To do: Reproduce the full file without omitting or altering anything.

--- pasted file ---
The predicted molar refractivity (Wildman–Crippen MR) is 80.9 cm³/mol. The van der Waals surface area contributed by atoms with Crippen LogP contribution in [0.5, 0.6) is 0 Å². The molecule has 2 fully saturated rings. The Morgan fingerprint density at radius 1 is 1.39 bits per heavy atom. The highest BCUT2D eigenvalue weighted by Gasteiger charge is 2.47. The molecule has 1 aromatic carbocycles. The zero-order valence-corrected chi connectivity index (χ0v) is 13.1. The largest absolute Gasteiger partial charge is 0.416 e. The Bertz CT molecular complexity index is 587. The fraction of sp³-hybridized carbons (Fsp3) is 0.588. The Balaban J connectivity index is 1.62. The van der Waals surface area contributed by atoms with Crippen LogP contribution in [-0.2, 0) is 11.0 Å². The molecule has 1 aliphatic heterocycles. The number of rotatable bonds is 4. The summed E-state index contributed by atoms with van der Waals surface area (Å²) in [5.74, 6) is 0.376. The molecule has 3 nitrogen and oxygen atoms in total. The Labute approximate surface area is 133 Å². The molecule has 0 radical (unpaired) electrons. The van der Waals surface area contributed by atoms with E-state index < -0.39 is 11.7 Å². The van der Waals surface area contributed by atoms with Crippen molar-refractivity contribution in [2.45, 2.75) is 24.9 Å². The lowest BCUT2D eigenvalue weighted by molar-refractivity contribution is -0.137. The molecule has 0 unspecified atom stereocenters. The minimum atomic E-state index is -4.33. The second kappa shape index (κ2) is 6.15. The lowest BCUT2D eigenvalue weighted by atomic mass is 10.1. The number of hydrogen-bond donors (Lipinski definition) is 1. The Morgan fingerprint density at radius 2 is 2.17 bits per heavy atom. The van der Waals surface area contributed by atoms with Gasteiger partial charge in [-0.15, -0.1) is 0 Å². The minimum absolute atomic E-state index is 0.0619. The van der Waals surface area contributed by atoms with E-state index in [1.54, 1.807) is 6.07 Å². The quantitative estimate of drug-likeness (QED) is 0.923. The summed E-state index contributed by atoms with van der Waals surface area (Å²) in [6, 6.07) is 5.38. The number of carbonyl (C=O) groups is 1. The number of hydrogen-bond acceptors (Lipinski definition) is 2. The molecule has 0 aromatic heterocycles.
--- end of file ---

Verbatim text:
The predicted molar refractivity (Wildman–Crippen MR) is 80.9 cm³/mol. The van der Waals surface area contributed by atoms with Crippen LogP contribution in [0.5, 0.6) is 0 Å². The molecule has 2 fully saturated rings. The Morgan fingerprint density at radius 1 is 1.39 bits per heavy atom. The highest BCUT2D eigenvalue weighted by Gasteiger charge is 2.47. The molecule has 1 aromatic carbocycles. The zero-order valence-corrected chi connectivity index (χ0v) is 13.1. The largest absolute Gasteiger partial charge is 0.416 e. The Bertz CT molecular complexity index is 587. The fraction of sp³-hybridized carbons (Fsp3) is 0.588. The Balaban J connectivity index is 1.62. The van der Waals surface area contributed by atoms with Crippen LogP contribution in [-0.2, 0) is 11.0 Å². The molecule has 1 aliphatic heterocycles. The number of rotatable bonds is 4. The summed E-state index contributed by atoms with van der Waals surface area (Å²) in [5.74, 6) is 0.376. The molecule has 3 nitrogen and oxygen atoms in total. The Labute approximate surface area is 133 Å². The molecule has 0 radical (unpaired) electrons. The van der Waals surface area contributed by atoms with E-state index < -0.39 is 11.7 Å². The van der Waals surface area contributed by atoms with Crippen molar-refractivity contribution in [2.45, 2.75) is 24.9 Å². The lowest BCUT2D eigenvalue weighted by molar-refractivity contribution is -0.137. The molecule has 0 unspecified atom stereocenters. The minimum atomic E-state index is -4.33. The second kappa shape index (κ2) is 6.15. The lowest BCUT2D eigenvalue weighted by atomic mass is 10.1. The number of hydrogen-bond donors (Lipinski definition) is 1. The Morgan fingerprint density at radius 2 is 2.17 bits per heavy atom. The van der Waals surface area contributed by atoms with Gasteiger partial charge in [-0.15, -0.1) is 0 Å². The minimum absolute atomic E-state index is 0.0619. The van der Waals surface area contributed by atoms with E-state index in [1.54, 1.807) is 6.07 Å². The quantitative estimate of drug-likeness (QED) is 0.923. The summed E-state index contributed by atoms with van der Waals surface area (Å²) in [6, 6.07) is 5.38. The number of carbonyl (C=O) groups is 1. The number of hydrogen-bond acceptors (Lipinski definition) is 2. The molecule has 0 aromatic heterocycles.